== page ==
This involved the use of HadGAM (the atmospheric component of the UK Met Office Unified Model), to investigate changes in the global radiation balance. In addition, the UK Met Office Large Eddy Model, initialized with atmospheric profiles from the recent VAMOS Ocean-Cloud-Atmosphere-Land Study Regional Experiment (VOCALS-REx), was used to examine the sensitivity of the stratocumulus cloud microphysics.
The results suggest that increasing cloud droplet number concentrations (N) in regions of marine stratocumulus would cause both a decrease in cloud droplet effective radius and an increase in cloud liquid water, i.e., demonstrations of the cloud albedo effect and cloud lifetime effect, respectively. Model output also indicates that enhancing N would lead to a more uniform cloud droplet distribution, causing a reduction in entrainment and an accompanying increase in cloud-top height. These factors would cause an increase in cloud albedo and ultimately lead to a significant cooling of global climate.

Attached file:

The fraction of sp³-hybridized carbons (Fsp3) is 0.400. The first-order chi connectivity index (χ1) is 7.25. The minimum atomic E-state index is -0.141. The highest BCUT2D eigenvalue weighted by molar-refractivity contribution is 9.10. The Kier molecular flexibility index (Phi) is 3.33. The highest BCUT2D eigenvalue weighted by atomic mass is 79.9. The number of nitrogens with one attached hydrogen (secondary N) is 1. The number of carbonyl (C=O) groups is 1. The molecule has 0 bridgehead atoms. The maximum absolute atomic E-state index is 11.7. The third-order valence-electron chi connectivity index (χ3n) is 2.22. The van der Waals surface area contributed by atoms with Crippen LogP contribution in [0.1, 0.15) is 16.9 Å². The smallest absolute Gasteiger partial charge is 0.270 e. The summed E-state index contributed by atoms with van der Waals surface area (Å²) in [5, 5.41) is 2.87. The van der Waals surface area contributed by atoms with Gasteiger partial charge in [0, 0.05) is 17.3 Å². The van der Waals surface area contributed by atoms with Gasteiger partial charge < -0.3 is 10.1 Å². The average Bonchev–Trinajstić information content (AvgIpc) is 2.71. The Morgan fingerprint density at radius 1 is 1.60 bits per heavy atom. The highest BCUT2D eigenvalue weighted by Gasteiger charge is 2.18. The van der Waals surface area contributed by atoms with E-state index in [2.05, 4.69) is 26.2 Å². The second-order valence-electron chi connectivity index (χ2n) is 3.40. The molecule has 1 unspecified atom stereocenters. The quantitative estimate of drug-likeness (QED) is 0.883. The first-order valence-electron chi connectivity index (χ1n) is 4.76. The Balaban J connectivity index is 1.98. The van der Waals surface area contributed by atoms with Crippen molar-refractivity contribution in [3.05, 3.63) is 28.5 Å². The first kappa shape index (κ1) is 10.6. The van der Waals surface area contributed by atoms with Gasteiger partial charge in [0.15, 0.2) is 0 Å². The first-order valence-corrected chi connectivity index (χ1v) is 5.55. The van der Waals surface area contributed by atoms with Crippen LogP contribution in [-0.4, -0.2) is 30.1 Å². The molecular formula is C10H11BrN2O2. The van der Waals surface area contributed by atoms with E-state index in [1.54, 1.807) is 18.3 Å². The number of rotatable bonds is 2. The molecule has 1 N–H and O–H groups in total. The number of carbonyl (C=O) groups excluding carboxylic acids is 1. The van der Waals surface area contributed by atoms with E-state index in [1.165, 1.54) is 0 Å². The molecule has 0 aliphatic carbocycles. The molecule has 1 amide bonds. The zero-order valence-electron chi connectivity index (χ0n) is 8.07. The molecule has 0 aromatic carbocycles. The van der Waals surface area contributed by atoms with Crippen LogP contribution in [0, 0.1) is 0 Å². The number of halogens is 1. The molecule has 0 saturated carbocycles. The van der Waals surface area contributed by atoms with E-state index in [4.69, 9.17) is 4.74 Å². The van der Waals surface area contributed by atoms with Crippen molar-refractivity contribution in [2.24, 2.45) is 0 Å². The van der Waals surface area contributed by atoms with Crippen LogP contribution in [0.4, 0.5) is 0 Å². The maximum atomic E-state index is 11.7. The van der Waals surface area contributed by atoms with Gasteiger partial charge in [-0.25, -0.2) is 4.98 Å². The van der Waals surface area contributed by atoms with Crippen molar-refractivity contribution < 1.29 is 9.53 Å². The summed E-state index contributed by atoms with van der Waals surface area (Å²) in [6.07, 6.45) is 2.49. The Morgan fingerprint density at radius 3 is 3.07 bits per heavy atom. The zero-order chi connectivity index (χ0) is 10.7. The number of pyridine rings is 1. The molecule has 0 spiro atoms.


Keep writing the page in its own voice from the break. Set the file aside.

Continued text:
If a cloud albedo enhancement geoengineering scheme such as that of Latham (2002) were to be implemented it could potentially yield a negative radiative forcing of 7.97 W/m2, i.e., more than twice that required to offset the warming produced by a doubling of carbon dioxide, with the greatest response occurring in the Southern Hemisphere during spring and summer.